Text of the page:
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House Republicans Back End To Door-Side Mail Service

This "curbside" delivery would remain, but "door-to-door" service would end under a new proposal.
David Goldman
This "curbside" delivery would remain, but "door-to-door" service would end under a new proposal.

The age-old standoff between mail carrier and Canis familiaris could be coming to an end if the latest plan to save the Postal Service goes ahead.

The proposal, approved by a House committee on Wednesday, would end door-to-door delivery by 2022. Instead, postal carriers would limit their deliveries to curbside — meaning boxes at the end of driveways — or to cluster boxes, a staple of many apartment complexes.

The plan, which passed on a straight party-line vote of the House Oversight and Government Reform Committee, is part of broader legislation sponsored by the committee's chairman, California Republican Darrell Issa. It aims to cut up to $4.5 billion a year from the budget of the Postal Service, which lost $16 billion last year.

Proponents still have to deliver the votes in the full House as well as the Democratic-controlled Senate if the plan, which would also eliminate Saturday delivery and remove no-layoff clauses from future union contracts, is to go ahead.

And it's not like changes to mail service have proved an easy sell in the past, despite the Postal Service's money woes. As much as lawmakers love to bash the service for perceived inefficiency, the idea of ending Saturday delivery was turned down in March. A proposal last year to close down rural post offices was also returned to sender.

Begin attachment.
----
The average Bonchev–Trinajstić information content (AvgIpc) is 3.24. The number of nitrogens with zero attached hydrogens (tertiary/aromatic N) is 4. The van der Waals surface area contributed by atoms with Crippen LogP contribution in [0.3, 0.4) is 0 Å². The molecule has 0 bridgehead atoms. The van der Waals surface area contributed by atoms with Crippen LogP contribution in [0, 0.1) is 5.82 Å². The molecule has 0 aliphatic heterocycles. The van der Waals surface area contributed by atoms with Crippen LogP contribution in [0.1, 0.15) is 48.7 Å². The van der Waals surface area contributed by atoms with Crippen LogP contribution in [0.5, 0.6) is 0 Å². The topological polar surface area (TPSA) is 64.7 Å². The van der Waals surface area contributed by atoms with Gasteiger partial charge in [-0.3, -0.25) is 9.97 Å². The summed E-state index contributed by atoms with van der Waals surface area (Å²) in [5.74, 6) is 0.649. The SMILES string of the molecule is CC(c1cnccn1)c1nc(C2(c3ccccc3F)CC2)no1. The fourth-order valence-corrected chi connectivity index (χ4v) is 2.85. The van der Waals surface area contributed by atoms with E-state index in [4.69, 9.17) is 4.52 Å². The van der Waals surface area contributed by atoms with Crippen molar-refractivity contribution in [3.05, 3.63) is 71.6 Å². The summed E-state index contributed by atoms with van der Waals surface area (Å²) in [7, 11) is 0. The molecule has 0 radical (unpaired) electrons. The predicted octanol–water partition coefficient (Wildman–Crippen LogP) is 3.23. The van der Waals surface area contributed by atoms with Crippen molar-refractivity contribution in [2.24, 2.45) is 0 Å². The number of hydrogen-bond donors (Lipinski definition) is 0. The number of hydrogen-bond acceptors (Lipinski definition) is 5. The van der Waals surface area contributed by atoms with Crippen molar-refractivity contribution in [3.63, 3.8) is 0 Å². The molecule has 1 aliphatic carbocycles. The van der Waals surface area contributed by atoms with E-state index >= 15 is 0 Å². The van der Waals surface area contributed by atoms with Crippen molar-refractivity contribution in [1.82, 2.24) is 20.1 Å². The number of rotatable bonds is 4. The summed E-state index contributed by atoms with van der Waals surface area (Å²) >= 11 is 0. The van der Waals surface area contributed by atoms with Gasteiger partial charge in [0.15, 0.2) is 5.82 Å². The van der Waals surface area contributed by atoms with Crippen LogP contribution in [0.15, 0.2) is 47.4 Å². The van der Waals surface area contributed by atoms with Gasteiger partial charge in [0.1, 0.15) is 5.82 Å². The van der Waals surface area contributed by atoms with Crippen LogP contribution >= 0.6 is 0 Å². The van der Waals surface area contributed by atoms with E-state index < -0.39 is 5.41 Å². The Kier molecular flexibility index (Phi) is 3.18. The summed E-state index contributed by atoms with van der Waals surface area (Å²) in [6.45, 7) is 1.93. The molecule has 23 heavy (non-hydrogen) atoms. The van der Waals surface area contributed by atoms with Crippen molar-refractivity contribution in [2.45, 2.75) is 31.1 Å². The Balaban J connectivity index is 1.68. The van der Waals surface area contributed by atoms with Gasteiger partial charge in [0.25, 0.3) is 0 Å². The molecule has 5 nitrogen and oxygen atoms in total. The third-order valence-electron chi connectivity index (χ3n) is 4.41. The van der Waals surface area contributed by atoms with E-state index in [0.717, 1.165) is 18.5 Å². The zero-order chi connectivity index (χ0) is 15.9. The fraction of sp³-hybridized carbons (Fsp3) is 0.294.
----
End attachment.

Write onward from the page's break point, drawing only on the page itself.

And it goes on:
Ahead of the vote on the latest measure, Issa said a "balanced approach to saving the Postal Service means allowing USPS to adapt to America's changing use of mail."

The Republican says about 1 in 3 customers — about 30 million – currently have door-to-door delivery, which he says costs about $350 per customer each year, as opposed to $224 for curbside and $160 for cluster box delivery.

USPS spokeswoman Sue Brennan says the shift toward centralized delivery "would allow the Postal Service to deliver mail to more addresses in less time, doing so is not included in our five-year plan."

Democratic Sen. Thomas R. Carper of Delaware, chairman of the Senate committee that oversees the Postal Service,said in a statement that he plans to introduce a Senate bill soon. "While we differ in our approach in some areas, Chairman Issa and I are united in our commitment to restoring the Postal Service to solvency."

The AP writes that the change to curbside and cluster box delivery would codify an already existing trend. USPS, it says:

"... has been moving toward curbside and cluster box delivery in new residential developments since the 1970s. The Postal Service in April began deciding whether to provide such delivery for people moving into newly built homes rather than letting the developers decide."

Copyright 2021 NPR. To see more, visit https://www.npr.org.

Scott Neuman is a reporter and editor, working mainly on breaking news for NPR's digital and radio platforms.
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